i have some Ferobide tiles to weld and onto some soil engaging agricultural machine parts for a friend. Has any body ant experience welding Ferobide. The advice is not to exceed 130 amps due to heat input. I assume Pukse mig might be useful in this situation and help to keep heat input as low as possible James
Heat input isn’t just about amperage. Current x Voltage x 60 ———————————- = Heat Input Travel Speed x 1000
Being pedantic () this is actually a calc for arc energy. Actual heat input is arc energy x process correction factor. So what you have up there x 0.6 tig 0.8 MMA/mig or 1 SAW. Edit only winding you up mate. When I explain heat input from an effect POV I leave half the calc out anyway and use AxV/T. The rest of it is irrelevant unless you need to know the heat input figures. From a what changes what POV axvxt explains it all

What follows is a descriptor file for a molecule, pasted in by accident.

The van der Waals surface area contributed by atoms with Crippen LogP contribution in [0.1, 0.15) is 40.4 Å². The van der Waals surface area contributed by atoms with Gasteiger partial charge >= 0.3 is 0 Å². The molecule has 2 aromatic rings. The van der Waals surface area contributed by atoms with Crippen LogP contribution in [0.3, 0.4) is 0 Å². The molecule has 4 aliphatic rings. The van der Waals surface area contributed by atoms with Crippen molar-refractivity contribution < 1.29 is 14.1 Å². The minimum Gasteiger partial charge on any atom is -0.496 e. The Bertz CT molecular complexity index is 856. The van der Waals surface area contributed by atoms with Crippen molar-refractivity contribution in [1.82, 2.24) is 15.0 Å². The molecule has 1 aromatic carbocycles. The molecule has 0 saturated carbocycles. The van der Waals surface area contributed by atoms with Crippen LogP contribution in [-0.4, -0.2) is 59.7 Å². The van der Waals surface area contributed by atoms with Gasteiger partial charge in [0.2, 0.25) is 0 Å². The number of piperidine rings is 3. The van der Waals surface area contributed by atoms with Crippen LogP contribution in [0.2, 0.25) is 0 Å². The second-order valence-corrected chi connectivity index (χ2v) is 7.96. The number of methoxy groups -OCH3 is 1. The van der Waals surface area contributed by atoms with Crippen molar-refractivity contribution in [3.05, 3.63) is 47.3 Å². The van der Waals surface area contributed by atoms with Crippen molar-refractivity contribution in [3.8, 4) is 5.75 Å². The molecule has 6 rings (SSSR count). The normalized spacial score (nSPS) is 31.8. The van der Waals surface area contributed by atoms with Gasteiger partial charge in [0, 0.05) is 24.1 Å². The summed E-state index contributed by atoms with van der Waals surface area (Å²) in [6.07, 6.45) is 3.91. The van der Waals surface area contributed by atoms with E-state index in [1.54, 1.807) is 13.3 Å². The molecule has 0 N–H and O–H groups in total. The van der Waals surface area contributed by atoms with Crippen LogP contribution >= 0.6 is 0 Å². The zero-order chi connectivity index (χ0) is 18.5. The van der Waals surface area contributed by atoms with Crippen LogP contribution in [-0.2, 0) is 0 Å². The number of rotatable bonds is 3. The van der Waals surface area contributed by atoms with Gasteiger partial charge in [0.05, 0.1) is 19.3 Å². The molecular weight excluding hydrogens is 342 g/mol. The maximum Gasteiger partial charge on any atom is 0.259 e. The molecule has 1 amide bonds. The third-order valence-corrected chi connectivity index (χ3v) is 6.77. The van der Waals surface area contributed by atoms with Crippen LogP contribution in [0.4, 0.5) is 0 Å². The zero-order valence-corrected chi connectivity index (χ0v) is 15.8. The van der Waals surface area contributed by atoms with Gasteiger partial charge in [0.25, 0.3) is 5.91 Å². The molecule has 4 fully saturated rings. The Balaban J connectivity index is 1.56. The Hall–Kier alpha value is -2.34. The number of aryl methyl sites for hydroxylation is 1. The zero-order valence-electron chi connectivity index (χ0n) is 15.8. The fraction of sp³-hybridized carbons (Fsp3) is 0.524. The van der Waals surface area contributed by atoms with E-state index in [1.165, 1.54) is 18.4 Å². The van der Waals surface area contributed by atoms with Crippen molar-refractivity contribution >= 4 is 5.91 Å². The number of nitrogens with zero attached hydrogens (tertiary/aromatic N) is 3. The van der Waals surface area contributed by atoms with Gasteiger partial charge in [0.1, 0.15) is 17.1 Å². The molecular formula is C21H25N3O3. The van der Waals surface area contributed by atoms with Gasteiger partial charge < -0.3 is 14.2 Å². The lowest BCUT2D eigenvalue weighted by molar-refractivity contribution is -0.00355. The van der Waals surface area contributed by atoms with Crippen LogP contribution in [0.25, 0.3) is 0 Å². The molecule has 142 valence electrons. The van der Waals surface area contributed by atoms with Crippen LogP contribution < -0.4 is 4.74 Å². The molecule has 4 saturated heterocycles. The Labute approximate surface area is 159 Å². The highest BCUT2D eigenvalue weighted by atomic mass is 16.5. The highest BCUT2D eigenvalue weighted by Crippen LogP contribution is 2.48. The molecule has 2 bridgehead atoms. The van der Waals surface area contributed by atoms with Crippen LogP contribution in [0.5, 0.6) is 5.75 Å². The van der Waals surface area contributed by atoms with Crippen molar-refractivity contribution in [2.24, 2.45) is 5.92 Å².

Sorry mate lost you a bit there. I think “heat input” is a bit of a misnomer as the below article from TWI explains. https://www.twi-global.com/technica...difference-between-heat-input-and-arc-energy/ BS/EN Standards: Arc Energy = Volts x Amps x 60 divided by travel speed x 1000 = kJ/mm Heat Input = Arc Energy x K Factor (PCF) = kJ/mm AWS/ASME Standards: Heat Input = Volts x Amps x 60 divided by travel speed = J/in
Yeah I understand that mate I’ve worked it to both standards lots of times. I had to as the drawings we used were often in either standard and as you know very different from each other from certain symbol layout meanings. I prefer to where possible to use the bs/en standard for Hi as using the pcf makes more sense imo. Aws can be calculated in j/inch or kJ/inch.
You’ve both lost me with the calculations / formulas! Although I think I get the gist of what your saying! I.e. that a slower potential travel speed with pulse could increase heat input! Although the link to the Ferobide is pretty helpful Thanks james